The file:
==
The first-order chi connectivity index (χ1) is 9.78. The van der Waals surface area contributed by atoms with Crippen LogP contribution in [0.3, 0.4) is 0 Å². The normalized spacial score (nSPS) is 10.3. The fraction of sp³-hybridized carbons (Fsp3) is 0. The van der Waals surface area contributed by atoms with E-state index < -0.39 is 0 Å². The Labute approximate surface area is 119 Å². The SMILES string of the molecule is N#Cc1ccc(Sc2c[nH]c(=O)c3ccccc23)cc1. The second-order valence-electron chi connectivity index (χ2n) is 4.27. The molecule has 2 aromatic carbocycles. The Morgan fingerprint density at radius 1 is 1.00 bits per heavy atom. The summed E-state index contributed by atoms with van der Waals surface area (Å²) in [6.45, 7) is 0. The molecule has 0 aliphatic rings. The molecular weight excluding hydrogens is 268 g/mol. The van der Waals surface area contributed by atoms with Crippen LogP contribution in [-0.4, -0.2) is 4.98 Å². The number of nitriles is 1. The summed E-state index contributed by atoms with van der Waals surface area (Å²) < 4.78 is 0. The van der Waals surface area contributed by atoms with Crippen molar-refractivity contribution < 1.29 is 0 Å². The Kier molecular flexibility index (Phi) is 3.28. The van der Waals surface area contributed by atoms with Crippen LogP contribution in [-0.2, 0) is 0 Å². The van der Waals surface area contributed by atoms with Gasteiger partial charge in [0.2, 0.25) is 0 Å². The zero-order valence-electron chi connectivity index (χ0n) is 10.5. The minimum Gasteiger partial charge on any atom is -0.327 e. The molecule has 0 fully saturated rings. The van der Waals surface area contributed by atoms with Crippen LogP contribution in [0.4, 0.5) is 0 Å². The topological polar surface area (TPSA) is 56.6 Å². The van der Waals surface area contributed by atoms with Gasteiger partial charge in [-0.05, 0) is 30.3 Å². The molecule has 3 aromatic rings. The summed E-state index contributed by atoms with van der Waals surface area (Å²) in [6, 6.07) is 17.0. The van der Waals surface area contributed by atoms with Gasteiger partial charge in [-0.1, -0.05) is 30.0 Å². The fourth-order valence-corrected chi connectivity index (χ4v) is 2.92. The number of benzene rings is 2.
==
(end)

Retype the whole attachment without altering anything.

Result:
The first-order chi connectivity index (χ1) is 9.78. The van der Waals surface area contributed by atoms with Crippen LogP contribution in [0.3, 0.4) is 0 Å². The normalized spacial score (nSPS) is 10.3. The fraction of sp³-hybridized carbons (Fsp3) is 0. The van der Waals surface area contributed by atoms with E-state index < -0.39 is 0 Å². The Labute approximate surface area is 119 Å². The SMILES string of the molecule is N#Cc1ccc(Sc2c[nH]c(=O)c3ccccc23)cc1. The second-order valence-electron chi connectivity index (χ2n) is 4.27. The molecule has 2 aromatic carbocycles. The Morgan fingerprint density at radius 1 is 1.00 bits per heavy atom. The summed E-state index contributed by atoms with van der Waals surface area (Å²) in [6.45, 7) is 0. The molecule has 0 aliphatic rings. The molecular weight excluding hydrogens is 268 g/mol. The van der Waals surface area contributed by atoms with Crippen LogP contribution in [-0.4, -0.2) is 4.98 Å². The number of nitriles is 1. The summed E-state index contributed by atoms with van der Waals surface area (Å²) < 4.78 is 0. The van der Waals surface area contributed by atoms with Crippen molar-refractivity contribution < 1.29 is 0 Å². The Kier molecular flexibility index (Phi) is 3.28. The van der Waals surface area contributed by atoms with Crippen LogP contribution in [-0.2, 0) is 0 Å². The van der Waals surface area contributed by atoms with Gasteiger partial charge in [0.2, 0.25) is 0 Å². The zero-order valence-electron chi connectivity index (χ0n) is 10.5. The minimum Gasteiger partial charge on any atom is -0.327 e. The molecule has 0 fully saturated rings. The van der Waals surface area contributed by atoms with Crippen LogP contribution in [0.4, 0.5) is 0 Å². The topological polar surface area (TPSA) is 56.6 Å². The van der Waals surface area contributed by atoms with Gasteiger partial charge in [-0.05, 0) is 30.3 Å². The molecule has 3 aromatic rings. The summed E-state index contributed by atoms with van der Waals surface area (Å²) in [6, 6.07) is 17.0. The van der Waals surface area contributed by atoms with Gasteiger partial charge in [-0.1, -0.05) is 30.0 Å². The fourth-order valence-corrected chi connectivity index (χ4v) is 2.92. The number of benzene rings is 2.